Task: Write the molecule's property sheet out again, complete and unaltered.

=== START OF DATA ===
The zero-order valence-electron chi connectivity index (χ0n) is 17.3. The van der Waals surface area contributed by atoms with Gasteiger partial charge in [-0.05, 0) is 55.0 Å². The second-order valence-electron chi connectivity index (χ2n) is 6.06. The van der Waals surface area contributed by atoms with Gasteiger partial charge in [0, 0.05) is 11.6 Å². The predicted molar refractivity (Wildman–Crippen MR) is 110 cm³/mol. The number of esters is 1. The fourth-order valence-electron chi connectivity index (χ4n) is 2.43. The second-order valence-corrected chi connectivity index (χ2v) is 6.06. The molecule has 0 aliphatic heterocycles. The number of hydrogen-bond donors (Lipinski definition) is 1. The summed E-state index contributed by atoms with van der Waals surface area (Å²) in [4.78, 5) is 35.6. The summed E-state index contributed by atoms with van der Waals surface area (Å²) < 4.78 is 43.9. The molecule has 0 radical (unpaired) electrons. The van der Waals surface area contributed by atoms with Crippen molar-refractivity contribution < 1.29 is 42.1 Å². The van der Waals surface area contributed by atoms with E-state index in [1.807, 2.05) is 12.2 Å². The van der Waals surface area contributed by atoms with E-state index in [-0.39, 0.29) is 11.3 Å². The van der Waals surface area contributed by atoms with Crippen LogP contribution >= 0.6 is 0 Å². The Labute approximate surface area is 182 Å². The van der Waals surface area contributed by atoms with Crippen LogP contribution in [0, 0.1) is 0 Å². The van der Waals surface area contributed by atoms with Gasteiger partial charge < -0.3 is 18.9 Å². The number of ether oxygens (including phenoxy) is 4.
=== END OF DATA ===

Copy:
The zero-order valence-electron chi connectivity index (χ0n) is 17.3. The van der Waals surface area contributed by atoms with Gasteiger partial charge in [-0.05, 0) is 55.0 Å². The second-order valence-electron chi connectivity index (χ2n) is 6.06. The van der Waals surface area contributed by atoms with Gasteiger partial charge in [0, 0.05) is 11.6 Å². The predicted molar refractivity (Wildman–Crippen MR) is 110 cm³/mol. The number of esters is 1. The fourth-order valence-electron chi connectivity index (χ4n) is 2.43. The second-order valence-corrected chi connectivity index (χ2v) is 6.06. The molecule has 0 aliphatic heterocycles. The number of hydrogen-bond donors (Lipinski definition) is 1. The summed E-state index contributed by atoms with van der Waals surface area (Å²) in [4.78, 5) is 35.6. The summed E-state index contributed by atoms with van der Waals surface area (Å²) < 4.78 is 43.9. The molecule has 0 radical (unpaired) electrons. The van der Waals surface area contributed by atoms with Crippen molar-refractivity contribution < 1.29 is 42.1 Å². The van der Waals surface area contributed by atoms with E-state index in [1.807, 2.05) is 12.2 Å². The van der Waals surface area contributed by atoms with E-state index in [-0.39, 0.29) is 11.3 Å². The van der Waals surface area contributed by atoms with Crippen LogP contribution >= 0.6 is 0 Å². The Labute approximate surface area is 182 Å². The van der Waals surface area contributed by atoms with Crippen LogP contribution in [0, 0.1) is 0 Å². The van der Waals surface area contributed by atoms with Gasteiger partial charge < -0.3 is 18.9 Å². The number of ether oxygens (including phenoxy) is 4.